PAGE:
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 with Rob Miskosky

More of the Same

The Tweet came from photographer John E. Marriott, an Associate Fellow of the International League of Conservation Photographers and owner/operator of Canadian Wildlife Photography Tours based in Canmore, Alberta.

The Tweet read as follows, “When I first began photographing 25 years ago, I never imagined that a day like this would come. Today, I’m extremely proud to announce that I am a co-founder of a brand new wildlife conservation nonprofit, the EXPOSED Wildlife Conservancy!”

Over the years, I’ve seen several of these so-called, non-profit groups pop-up out of nowhere looking to change the way wildlife is managed in Alberta. So, of course, as one who likes to keep up on what the “other side” is doing, I just had to have a look at their website. There, I discovered the same things that so many other groups with “donate” buttons on their websites have been yelling from the rooftops forever – “Ban Killing Neck Snares”, “Stop Carnivore Trophy Killing”, “Ban Wildlife Killing Contests” and, “Protect Our Wild Places”, for animals, of course.

The common theme appears to be that our hunting and trapping regulations aren’t “modern, ethical, or science based.” In fact, they state on their website, “We are EXPOSING current wildlife management practices lacking in scientific basis, ethics and/or social acceptability.” Meaning, our current wildlife managers are Neanderthals that need to get with the times, or at least get onboard with the way these animal-first groups feel that wildlife should be managed, “particularly large apex predators like wolves, lynx, bobcats, cougars, grizzly bears and wolverines.” All critters that appear to be doing very well in Alberta, except in the eyes of the animal-first groups, who really aren’t much different than their brethren – the animal-rights groups.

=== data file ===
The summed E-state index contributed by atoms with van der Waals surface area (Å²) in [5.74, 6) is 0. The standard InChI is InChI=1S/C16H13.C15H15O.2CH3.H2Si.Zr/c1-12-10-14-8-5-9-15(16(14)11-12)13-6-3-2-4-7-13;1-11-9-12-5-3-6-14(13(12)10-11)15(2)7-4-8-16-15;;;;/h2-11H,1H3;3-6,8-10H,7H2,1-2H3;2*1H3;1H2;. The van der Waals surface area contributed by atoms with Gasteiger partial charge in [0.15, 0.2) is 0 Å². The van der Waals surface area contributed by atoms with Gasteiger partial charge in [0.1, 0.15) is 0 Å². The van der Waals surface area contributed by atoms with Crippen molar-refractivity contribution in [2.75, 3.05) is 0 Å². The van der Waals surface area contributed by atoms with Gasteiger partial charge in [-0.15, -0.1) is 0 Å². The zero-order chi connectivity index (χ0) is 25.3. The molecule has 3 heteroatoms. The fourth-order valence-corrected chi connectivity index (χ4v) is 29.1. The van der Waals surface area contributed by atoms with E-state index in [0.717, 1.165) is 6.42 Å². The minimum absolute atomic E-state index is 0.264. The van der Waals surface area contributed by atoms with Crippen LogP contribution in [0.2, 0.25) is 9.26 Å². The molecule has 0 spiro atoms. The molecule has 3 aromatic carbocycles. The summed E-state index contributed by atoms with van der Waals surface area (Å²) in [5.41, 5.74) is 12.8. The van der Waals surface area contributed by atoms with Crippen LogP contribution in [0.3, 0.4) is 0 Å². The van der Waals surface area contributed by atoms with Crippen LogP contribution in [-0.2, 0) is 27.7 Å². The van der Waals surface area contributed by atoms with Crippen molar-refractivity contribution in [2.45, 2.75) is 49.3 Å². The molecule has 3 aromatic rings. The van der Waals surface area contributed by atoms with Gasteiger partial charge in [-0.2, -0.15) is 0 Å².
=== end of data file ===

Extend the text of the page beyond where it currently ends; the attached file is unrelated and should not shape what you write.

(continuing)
Of course, I had to respond. My Tweet read as follows, “Just what we don’t need, another group with a ‘donate’ button on their website...”

It took a while but I must have pushed a button. Marriott’s response, “Haha, feeling the heat a little, are you, Rob? Sorry, but the days of hunters and trappers getting the entire say in wildlife matters is slowly coming to an end (thankfully).”

I always get a little confused when hunters and trappers are viewed in a poor light by the animal-first, animal-rights groups that fail to acknowledge the incredible work hunting and trapping organizations do for the betterment of wildlife. That list entails everything from protecting thousands of acres of land for wildlife and people, to on-the-ground projects such as antelope friendly fencing and the trapping of fishers for translocation, among so many other projects undertaken by hunters and trappers year ‘round. Why is there never any love for what hunting and trapping organizations do?

I’m going to end this column by bringing your attention to the photo at top. There’s nothing animal-first, animal-rights groups will stop at to further their causes. Instead of taking preventive measures to help stop the coronavirus pandemic, these folks feel that huddling together in close quarters, regardless of their masks, is a risk worth taking because their way is “the right way.” Much as the Exposed Wildlife Conservancy feels that their way to wildlife management is the right way.

Good luck with that!

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